Many immigrant advocates were not surprised to see a conservative federal judge in south Texas issue an injunction late Monday temporarily blocking President Obama's program to defer deportation for nearly 5 million immigrants living in the United States illegally.
U.S. District Judge Andrew S. Hanen has developed a reputation as an outspoken judicial critic of the Obama administration's immigration policies.
"What we're seeing with this judge is a trend of him advocating for policies that are targeting specifically immigrant communities," said Cristina Jimenez, New York-based co-founder and managing director of the immigrant advocacy group United We Dream.
Hanen has written that "the court takes no position on immigration reform," observing that it is "a subject laced with controversy and is a matter of much political debate which is not the province of the judicial branch." But in rulings he has opined on the enforcement of immigration law.
The Department of Homeland Security, he once wrote, "should enforce the laws of the United States — not break them."
Hanen has praised law enforcement on the border, but said, "Their hard work and dedication goes for naught when those in charge create policies that tie their hands."
He hears cases in the Rio Grande Valley border city of Brownsville, which has seen a recent influx of Central American immigrant families and children crossing the border illegally.
In December 2013, he considered a case involving a smuggler the Border Patrol caught crossing into Brownsville with a 10-year-old Salvadoran girl. The agency later delivered the girl to her mother, who lived in Virginia illegally and had paid the smuggler $6,000.
Noting that it was the fourth such case he had seen in as many weeks, Hanen wrote, "This court is quite concerned with the apparent policy of the Department of Homeland Security of completing the criminal mission of individuals who are violating the border security of the United States."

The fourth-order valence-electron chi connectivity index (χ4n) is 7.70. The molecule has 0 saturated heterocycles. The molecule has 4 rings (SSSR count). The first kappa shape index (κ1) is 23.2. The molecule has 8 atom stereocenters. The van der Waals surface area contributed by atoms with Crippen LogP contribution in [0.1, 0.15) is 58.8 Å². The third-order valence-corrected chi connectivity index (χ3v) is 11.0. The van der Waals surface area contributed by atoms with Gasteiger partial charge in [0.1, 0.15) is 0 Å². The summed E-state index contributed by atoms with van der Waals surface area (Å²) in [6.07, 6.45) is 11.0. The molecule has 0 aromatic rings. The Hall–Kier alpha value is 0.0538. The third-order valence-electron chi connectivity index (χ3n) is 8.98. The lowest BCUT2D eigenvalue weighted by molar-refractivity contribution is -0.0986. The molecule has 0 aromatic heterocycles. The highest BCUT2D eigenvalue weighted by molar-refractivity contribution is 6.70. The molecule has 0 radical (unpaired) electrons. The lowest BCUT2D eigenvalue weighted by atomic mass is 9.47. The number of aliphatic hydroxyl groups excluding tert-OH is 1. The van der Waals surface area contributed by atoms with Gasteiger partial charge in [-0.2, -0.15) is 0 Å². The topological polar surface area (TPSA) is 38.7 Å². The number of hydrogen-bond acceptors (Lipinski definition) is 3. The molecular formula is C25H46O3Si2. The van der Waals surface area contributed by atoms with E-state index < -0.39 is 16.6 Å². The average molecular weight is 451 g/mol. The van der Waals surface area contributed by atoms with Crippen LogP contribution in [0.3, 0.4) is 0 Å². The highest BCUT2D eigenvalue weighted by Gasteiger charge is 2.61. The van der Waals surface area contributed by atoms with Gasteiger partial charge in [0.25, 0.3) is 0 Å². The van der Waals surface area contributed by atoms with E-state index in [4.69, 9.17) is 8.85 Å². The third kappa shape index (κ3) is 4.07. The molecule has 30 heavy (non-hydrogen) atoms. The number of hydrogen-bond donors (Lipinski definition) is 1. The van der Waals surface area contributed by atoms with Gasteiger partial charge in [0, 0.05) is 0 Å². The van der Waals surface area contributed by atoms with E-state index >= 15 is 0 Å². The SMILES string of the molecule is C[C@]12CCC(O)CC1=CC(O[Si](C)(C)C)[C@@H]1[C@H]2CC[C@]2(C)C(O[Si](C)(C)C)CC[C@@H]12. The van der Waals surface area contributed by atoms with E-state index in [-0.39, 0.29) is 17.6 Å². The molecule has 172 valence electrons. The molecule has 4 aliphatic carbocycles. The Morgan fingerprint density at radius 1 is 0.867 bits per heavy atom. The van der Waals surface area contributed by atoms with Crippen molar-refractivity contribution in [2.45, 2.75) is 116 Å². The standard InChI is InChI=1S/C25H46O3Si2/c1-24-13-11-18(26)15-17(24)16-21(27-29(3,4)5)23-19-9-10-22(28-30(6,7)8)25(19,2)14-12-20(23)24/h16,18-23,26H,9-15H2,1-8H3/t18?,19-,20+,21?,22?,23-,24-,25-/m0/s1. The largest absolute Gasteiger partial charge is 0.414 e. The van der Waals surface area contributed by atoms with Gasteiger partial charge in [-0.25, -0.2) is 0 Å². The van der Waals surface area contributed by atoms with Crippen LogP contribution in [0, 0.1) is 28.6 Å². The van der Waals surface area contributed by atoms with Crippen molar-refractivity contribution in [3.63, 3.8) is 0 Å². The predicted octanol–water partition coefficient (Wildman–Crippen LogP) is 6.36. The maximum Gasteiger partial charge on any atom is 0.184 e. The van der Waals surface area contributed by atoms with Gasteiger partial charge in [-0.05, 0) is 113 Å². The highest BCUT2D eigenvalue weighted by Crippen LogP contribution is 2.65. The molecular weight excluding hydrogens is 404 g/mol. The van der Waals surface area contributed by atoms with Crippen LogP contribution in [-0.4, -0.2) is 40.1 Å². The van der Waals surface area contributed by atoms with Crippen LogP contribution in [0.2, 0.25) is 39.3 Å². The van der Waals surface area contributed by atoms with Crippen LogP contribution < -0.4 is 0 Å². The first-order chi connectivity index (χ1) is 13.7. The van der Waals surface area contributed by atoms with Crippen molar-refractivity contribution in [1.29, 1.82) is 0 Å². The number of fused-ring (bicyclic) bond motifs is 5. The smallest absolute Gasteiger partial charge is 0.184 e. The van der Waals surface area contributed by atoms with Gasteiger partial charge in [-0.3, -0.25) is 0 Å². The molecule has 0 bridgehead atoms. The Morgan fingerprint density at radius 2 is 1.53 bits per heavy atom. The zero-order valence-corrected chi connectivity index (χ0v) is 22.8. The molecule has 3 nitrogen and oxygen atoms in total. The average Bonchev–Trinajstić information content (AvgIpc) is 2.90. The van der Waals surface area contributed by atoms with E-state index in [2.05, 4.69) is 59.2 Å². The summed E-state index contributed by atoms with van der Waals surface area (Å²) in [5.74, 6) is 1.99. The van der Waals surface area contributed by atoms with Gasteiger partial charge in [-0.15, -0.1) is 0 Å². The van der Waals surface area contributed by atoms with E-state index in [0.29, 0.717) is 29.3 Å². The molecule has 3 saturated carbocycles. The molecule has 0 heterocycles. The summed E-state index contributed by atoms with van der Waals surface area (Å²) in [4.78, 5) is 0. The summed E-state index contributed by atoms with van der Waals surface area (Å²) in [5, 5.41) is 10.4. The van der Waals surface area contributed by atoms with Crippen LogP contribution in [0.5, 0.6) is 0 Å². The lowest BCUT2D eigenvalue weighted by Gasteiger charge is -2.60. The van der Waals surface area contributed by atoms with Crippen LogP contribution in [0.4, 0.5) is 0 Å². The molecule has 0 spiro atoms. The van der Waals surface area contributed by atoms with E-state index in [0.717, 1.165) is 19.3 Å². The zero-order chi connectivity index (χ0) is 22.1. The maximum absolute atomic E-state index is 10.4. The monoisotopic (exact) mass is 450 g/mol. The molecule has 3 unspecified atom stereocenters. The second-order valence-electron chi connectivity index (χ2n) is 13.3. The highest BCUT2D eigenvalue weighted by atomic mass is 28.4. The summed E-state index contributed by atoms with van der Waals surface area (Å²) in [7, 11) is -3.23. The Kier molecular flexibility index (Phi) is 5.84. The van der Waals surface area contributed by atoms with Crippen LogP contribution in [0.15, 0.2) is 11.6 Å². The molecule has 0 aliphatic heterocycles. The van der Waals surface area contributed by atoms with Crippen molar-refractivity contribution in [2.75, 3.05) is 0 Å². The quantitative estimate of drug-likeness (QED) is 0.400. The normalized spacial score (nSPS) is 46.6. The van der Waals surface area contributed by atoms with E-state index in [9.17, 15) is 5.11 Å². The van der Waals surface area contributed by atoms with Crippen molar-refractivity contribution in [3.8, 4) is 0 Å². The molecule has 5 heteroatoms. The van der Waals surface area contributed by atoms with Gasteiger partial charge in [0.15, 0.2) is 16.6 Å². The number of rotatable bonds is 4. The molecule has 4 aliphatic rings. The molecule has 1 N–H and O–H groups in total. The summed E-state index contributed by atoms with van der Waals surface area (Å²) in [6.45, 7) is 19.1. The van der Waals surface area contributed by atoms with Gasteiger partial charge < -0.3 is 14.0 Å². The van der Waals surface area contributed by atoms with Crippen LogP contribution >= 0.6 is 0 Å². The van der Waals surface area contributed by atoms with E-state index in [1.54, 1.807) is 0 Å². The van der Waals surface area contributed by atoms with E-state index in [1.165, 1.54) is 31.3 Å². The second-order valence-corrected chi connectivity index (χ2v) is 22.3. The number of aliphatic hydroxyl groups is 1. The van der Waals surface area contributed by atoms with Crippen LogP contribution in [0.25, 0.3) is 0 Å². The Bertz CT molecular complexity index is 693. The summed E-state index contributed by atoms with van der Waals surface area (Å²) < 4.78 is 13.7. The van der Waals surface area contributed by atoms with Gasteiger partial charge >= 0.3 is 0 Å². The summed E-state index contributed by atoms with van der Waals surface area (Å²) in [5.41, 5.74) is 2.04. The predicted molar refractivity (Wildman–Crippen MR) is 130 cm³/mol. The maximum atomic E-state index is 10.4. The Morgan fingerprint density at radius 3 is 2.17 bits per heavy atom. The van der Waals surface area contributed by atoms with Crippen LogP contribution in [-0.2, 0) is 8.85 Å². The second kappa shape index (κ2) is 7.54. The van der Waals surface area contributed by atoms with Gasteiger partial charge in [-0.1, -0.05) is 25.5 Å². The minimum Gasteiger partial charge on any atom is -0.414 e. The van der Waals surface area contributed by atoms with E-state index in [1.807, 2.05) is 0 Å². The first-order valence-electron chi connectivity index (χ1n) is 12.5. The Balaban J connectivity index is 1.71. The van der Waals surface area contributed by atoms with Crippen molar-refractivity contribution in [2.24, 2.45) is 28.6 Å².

In August, he considered a case involving a Salvadoran immigrant Hanen had sent to prison for five years. After serving his time, the immigrant, who had a lengthy criminal record, had been released by an immigration judge in Los Angeles instead of being deported.
Hanen called the administration's deportation policy "misguided," writing that it "endangers America" and is "an open invitation to the most dangerous criminals in society," including Mexican drug cartel bosses.
On Monday, Hanen ruled in favor of 26 states that filed a lawsuit seeking to block the president's executive action on immigration, saying Obama announced the new programs in November without meeting the requirements of the Administrative Procedure Act, which calls for a longer notification and comment period.
Hanen also ruled that the Department of Homeland Security, or DHS, "was not given any 'discretion by law' " to grant "removable aliens what the DHS itself labels as 'legal presence.' In fact, the law mandates that these illegally-present individuals be removed."
Conservatives praised the judge's latest ruling and reasoning.
Republican Louisiana Gov. Bobby Jindal noted that his state joined the lawsuit against Obama's executive action on immigration "because what the president is doing to grant amnesty to millions of illegal aliens is unconstitutional, and we're glad the court agreed."
Rep. Garret Graves, a Baton Rouge Republican, said, "Judge Hanen's ruling to halt the deportation amnesty program is an important first step to rein in this president's latest attempt to trample the Constitution via abuse of executive action, and it's proof that our government's system of checks and balances works."
Hanen still has to issue his final ruling on whether Obama's executive actions were constitutional, and the administration is appealing to the U.S. Court of Appeals for the 5th Circuit based in New Orleans.
Born in Elgin, Ill., and raised in Waco, Texas, Hanen graduated from Ohio's Denison University in 1975, majoring in economics and political science. He then returned to Texas, graduating from Baylor Law School at the top of his class in 1978.
He worked as a briefing attorney for Texas Supreme Court Chief Justice Joe Greenhill for a year, then as a civil trial lawyer for more than 20 years in Houston. Hanen was first nominated as a federal judge by President George H.W. Bush in 1992, though the nomination lapsed. A decade later, he was nominated by President George W. Bush and unanimously approved by the Senate.